Vitamix 5200 baseUntil recently this was Vitamix’s bread and butter, and they have a lot of models to show for it: 5200 ($449), TurboBlend VS (retired), CIA Pro (retired), Pro 200 ($499), Creations II ($449), and Creations GC (retired); reconditioned for $329. These machines are essentially identical. Some are available with a shorter 48-oz container instead of the 64-oz container. The smaller container is nice because it’s more compact (and fits under standard kitchen cabinets), but of course its capacity is lower. The aesthetics of the switches and dial are slightly different between the different models. The Creations models come with a 5-year warranty, while the rest are 7 years. The 5200 comes with their “whole foods cookbook,” the TurboBlend VS comes with a vegetarian/vegan/raw cookbook and a nutmilk straining bag, the Pro models come with a cookbook with restaurant-oriented recipes (the CIA one—that’s Culinary Institute of America—comes with an additional recipe book). Note that if you buy reconditioned, you cannot choose which of the Standard models you are getting; Vitamix will choose for you based on availability, but remember that functionally they are identical.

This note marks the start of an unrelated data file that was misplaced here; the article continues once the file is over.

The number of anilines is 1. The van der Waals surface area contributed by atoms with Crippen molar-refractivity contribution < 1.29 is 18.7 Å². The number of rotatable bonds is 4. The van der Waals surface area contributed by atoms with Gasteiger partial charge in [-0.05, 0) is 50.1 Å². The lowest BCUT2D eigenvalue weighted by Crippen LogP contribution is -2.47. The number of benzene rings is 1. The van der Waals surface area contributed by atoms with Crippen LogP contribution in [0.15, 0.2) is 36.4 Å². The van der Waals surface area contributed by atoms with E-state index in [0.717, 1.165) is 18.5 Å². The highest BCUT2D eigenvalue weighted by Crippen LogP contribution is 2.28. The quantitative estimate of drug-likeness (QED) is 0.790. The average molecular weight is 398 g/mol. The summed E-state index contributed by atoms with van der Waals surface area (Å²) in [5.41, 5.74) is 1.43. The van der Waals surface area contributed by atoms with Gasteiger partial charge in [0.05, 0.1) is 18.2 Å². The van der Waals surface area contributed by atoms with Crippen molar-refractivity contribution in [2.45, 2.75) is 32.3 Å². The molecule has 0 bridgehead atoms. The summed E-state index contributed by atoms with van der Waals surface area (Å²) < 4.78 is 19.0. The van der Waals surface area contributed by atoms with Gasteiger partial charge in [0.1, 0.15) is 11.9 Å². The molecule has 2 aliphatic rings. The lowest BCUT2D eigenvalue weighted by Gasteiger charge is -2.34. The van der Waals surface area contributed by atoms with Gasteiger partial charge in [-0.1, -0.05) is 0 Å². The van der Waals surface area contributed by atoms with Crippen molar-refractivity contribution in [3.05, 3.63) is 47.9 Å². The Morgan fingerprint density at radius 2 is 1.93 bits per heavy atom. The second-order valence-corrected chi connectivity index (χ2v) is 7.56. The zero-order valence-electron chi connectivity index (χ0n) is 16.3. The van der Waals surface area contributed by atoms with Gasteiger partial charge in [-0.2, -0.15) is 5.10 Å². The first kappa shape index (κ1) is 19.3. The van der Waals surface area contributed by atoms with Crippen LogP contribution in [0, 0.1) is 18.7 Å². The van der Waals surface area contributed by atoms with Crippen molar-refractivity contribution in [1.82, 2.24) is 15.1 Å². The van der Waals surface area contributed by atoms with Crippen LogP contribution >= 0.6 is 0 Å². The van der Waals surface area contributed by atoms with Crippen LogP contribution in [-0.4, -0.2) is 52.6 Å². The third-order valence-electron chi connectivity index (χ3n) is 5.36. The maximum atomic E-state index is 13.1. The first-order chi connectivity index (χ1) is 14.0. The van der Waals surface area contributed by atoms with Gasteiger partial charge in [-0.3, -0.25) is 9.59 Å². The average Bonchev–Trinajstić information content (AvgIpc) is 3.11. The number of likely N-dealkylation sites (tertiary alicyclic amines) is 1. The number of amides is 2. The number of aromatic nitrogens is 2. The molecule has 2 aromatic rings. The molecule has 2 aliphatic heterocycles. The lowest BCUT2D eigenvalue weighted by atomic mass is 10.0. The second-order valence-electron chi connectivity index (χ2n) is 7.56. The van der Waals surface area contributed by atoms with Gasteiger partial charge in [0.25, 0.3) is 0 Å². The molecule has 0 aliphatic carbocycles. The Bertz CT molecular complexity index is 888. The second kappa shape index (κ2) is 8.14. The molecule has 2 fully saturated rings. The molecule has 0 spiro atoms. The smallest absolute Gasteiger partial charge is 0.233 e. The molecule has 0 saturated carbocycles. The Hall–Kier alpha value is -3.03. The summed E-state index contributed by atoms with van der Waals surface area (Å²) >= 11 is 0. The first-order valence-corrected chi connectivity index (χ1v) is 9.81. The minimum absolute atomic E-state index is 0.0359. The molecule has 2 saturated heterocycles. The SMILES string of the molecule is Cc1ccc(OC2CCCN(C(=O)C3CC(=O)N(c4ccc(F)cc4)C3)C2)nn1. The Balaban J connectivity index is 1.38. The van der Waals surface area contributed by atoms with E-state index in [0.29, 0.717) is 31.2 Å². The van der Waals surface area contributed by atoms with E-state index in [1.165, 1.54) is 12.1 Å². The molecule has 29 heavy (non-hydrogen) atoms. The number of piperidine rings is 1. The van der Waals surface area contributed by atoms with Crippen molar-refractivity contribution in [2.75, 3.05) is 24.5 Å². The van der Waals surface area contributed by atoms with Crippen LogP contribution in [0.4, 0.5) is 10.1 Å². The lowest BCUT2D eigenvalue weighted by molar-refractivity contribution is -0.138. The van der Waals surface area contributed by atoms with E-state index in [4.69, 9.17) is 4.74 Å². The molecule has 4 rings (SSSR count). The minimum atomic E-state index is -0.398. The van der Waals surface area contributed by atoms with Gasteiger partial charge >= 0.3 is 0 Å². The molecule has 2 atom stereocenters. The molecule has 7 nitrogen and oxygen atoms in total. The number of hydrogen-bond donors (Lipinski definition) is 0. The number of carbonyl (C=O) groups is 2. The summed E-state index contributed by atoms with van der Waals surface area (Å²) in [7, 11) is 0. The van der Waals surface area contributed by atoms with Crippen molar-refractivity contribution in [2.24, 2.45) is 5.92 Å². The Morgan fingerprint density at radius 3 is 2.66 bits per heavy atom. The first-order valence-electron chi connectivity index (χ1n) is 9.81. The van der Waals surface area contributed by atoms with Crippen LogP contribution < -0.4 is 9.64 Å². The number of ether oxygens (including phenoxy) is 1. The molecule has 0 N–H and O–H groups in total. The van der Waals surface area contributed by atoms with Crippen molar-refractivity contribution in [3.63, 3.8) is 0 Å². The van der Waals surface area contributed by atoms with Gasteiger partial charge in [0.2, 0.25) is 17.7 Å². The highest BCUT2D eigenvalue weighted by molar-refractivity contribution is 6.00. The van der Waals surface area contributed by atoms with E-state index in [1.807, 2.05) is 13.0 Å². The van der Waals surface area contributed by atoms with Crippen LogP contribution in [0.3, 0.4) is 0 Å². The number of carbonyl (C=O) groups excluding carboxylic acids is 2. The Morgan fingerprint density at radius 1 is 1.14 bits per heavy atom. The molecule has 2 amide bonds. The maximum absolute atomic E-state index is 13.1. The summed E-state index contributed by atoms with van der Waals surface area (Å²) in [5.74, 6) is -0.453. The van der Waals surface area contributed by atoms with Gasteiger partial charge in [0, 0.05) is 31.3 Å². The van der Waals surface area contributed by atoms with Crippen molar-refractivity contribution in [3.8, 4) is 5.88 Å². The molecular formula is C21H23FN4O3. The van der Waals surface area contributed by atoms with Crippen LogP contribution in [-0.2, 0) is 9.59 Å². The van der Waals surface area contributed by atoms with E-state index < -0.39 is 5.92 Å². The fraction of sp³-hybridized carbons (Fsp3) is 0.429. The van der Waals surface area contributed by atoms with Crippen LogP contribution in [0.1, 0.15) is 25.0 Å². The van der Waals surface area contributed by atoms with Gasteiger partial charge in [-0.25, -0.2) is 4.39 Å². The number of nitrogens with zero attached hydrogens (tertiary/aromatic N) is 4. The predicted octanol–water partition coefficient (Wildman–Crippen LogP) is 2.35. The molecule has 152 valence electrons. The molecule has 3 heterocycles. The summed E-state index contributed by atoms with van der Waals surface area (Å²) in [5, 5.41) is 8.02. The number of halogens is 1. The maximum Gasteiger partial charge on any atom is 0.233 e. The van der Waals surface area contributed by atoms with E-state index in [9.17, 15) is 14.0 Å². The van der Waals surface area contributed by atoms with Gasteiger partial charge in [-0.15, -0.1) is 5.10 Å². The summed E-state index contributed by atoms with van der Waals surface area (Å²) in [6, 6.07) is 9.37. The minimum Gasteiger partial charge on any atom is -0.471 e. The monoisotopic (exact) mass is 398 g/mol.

Sometimes these models are listed with their color-specific SKU. All of the following models are identical to the 5200, they just come with different colors and names: Vitamix 1709, 1363, 1364, 1365, 1709, 1723, 1732. They also sometimes go by VM0103. Vitamix 1978 is also the same, but comes with a 48-oz container.

Standard variable speed + presets (Vitamix 6300 and Professional Series 500)

Vitamix 6300/Professional Series 500 basePro 500 ($559) and 6300 (retired); reconditioned for $379. These are the same model; the only difference is that the 6300 comes with the “Savor” cookbook, which has a broader range of recipes than the Pro 500’s “Create” cookbook, which focuses more on restaurant-style recipes that tend to be richer.) They have 3 preset programs that run the blender for a certain amount of time and speed for smoothies, frozen desserts, and hot soups. Their switches are slightly different from the non-preset models. The non-preset models have an on-off switch, a variable speed knob, and a high-variable speed switch. The preset ones have moved the highest speed setting onto the knob and replaced the high-variable speed switch with a pulse switch. This is really a minor aesthetic difference, since you can achieve pulsing on the non-preset models by quickly flicking the on-off switch on and off.